India election results: Which allies does Modi depend on now?

Modi now relies on a series of parties that have flip-flopped between his alliance and the opposition over the years.

Prime Minister Narendra Modi has said he will form the next government for the third term, but he would need the support of allies after his Bharatiya Janata Party (BJP) fell short of the majority mark for the first time since 2014.

The BJP secured 240 seats in the Lok Sabha, the lower House of the parliament, in a major electoral setback as the poll survey had projected the Hindu nationalist party to win by a bigger majority.

Parties from the National Democratic Alliance (NDA) led by the BJP have won 53 seats. Taken together the NDA has a strength of 293 – 21 seats more than the 272 mark needed to form the government.

The NDA allies, many of whom have a history of flip-flops, convened for a meeting on Wednesday, after which they backed the BJP and Modi to lead the next government.

Here’s more about the biggest NDA allies and their history of alliance with the BJP in the past.

Janata Dal (United)

  • Number of seats won in the 2024 election: The party won 12 seats in Bihar, down four seats compared with the 2019 elections.
  • JD(U) spokesperson KC Tyagi told ANI news agency that the party will submit a letter pledging support for Modi and will not go back to the Congress-led Indian National Developmental Inclusive Alliance (INDIA) alliance of which it was a major part.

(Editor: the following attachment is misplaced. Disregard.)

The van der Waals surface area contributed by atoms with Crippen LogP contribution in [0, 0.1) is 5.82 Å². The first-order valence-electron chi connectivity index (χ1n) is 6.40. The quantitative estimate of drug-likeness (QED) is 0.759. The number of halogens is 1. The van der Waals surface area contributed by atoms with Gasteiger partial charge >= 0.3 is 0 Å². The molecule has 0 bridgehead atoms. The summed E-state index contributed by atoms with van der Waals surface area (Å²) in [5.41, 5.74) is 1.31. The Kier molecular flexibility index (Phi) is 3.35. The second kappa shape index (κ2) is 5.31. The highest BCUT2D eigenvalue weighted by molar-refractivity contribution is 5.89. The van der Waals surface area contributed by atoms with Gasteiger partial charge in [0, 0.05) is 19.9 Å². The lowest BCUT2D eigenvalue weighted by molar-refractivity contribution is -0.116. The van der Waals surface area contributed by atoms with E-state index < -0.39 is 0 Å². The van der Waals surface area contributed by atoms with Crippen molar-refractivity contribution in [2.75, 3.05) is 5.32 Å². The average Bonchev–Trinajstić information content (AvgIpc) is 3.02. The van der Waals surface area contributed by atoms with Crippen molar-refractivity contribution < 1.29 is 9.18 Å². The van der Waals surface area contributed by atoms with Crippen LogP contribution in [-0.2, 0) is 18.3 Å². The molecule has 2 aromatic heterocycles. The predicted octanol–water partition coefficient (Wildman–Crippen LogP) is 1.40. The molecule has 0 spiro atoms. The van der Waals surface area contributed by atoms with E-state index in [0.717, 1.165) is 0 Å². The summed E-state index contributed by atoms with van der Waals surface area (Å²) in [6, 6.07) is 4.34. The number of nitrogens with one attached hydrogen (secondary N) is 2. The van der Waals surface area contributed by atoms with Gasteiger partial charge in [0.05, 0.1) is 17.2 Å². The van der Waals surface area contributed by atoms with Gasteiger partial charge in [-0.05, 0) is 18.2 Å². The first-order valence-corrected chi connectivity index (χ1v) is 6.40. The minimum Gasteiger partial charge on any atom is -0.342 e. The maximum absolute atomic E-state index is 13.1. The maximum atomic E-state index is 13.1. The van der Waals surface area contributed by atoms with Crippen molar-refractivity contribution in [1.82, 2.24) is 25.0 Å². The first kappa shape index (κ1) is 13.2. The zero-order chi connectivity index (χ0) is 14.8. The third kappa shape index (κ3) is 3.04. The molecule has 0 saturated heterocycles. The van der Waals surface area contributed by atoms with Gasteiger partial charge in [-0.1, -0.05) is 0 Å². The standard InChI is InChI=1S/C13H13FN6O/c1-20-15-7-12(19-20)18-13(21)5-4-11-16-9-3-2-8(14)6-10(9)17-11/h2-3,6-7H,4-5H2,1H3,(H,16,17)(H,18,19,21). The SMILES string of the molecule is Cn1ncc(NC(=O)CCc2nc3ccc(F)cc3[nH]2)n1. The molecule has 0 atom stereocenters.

• JD(U) leader and the current Bihar state chief minister, Nitish Kumar, was also one of the founding leaders of the INDIA alliance, and has a history of flip-flops. The JD(U) has allied with rival alliances led by the BJP and the Congress party in the past two decades.
  • The latest political somersault by the JD(U) was on display in January, when it walked out of the INDIA alliance and joined hands with the BJP. Kumar’s decision to join the BJP helped the NDA win 29 out of Bihar’s 40 seats.
  • In 1999, the JD(U)’s predecessor, the Samata Party, backed the NDA alliance under Prime Minister Atal Behari Vajpayee, under whom Nitish Kumar served as railway minister.
  • The JD(U) was formed in 2003 after the merger of breakaway factions from multiple parties. In the 2009 Lok Sabha election, it allied with the BJP.
  • However, the alliance broke down when the BJP announced they were fielding Modi as a candidate for the 2014 polls, a move opposed by the JD(U) due to Modi’s role in the 2002 Gujarat communal riots. The JD(U) touts its secular credentials and counts on Muslim voters among its supporters.
  • In the 2015 Bihar Legislative Assembly elections, the JD(U) formed an alliance with the Congress and another regional party, the Rashtriya Janata Dal (RJD), against the BJP. They went on to win the elections by a landslide. But two years later, Nitish Kumar walked out of the alliance to join hands with the BJP again.
  • The marriage did not last — yet again. In 2022, Kumar dumped the BJP and formed a government in Bihar with the RJD and Congress.

Telugu Desam Party (TDP)

  • Number of seats won in the 2024 election: 16 in southern Andhra Pradesh state. The party had won just three seats in the 2019 elections.
  • The TDP was formed in 1982 by Telugu film actor NT Ramarao and is a major political player in the southeastern state of Andhra Pradesh.
  • It is led by N Chandrababu Naidu, who is the son-in-law of Ramarao. On Wednesday, Naidu committed his party to supporting the BJP in its quest for a third term.